0
$\begingroup$

I am looking for a metric for comparing gene count tables. These are long columns of data (a few millions genes by a few dozen samples), with all non-negative entries, about 90% of which are zeros. The goal is to compare the performance of several tools/algorithms that these tables originate from, by comparing the resulting tables among themselves or with the expected counts (in a case of sumulates data). In principle, one compares on a sample-by-sample basis, but comparing different samples might be also of interest, e.g., to filter out spurious correlations.

What I am using now is Spearman rank coefficient, taking account for the fact that some entries have identical ranks (certainly the zeros). I am looking for an approach more adapted to this setting (and preferably robust to outliers) and will appreciate suggestions.

$\endgroup$
1
$\begingroup$

The first idea that comes to mind is a similarity measure such as cosine. It's often used with sparse vectors (text represented as vectors over the vocabulary). There are many options for distance/similarity measures:

  • Basic set measures like overlap coefficient or Jaccard
  • Entropy-based measures such as KL divergence.
  • ...
$\endgroup$
2
  • $\begingroup$ Thank you for answering! I am not sure, if Jaccard has good generalizations to non-boolean vectors... As for Entropy-based measures (like mutual information), they are not very robust (although I forgot to mention this is my question). $\endgroup$ – Roger Vadim Jan 20 at 13:51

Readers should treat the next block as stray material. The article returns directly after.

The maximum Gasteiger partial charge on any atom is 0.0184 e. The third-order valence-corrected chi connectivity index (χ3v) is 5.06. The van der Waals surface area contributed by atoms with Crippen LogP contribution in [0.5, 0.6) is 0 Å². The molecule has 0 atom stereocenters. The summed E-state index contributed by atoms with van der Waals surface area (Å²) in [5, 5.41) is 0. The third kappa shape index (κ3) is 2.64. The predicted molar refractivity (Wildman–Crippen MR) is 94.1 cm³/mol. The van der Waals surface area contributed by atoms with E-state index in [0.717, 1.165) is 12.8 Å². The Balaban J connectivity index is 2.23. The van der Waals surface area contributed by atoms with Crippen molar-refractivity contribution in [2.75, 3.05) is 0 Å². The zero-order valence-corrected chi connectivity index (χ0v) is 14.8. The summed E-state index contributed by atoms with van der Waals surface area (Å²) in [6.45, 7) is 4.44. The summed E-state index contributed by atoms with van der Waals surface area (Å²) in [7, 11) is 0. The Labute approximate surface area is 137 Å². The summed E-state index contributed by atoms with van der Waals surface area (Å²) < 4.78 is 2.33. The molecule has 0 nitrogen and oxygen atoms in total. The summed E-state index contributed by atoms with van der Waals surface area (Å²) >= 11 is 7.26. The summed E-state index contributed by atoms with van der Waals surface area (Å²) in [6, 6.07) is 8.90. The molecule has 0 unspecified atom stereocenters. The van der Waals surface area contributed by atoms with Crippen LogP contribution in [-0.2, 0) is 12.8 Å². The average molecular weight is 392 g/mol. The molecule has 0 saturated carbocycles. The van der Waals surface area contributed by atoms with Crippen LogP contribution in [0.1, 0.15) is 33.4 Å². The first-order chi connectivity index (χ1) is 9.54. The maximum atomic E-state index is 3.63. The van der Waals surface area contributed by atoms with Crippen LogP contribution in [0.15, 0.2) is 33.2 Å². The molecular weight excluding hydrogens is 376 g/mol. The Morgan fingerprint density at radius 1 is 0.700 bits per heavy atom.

• 1
    $\begingroup$ @Vadim there are variants of Jaccard for non-boolean vectors, but in general all these measures will give pretty similar results: cosine, euclidean distance, Jaccard, etc. The question of which measure makes sense in your task depends on the data, but for that you're the expert ;) For example Spearman correlation focuses on the rank between the values in the vector, so it doesn't take into account the values themselves (e.g. [2,100,67] would obtain perfect Spearman correlation with [20,22,21]) $\endgroup$ – Erwan Jan 20 at 15:12

Your Answer

By clicking “Post Your Answer”, you agree to our terms of service, privacy policy and cookie policy

Not the answer you're looking for? Browse other questions tagged or ask your own question.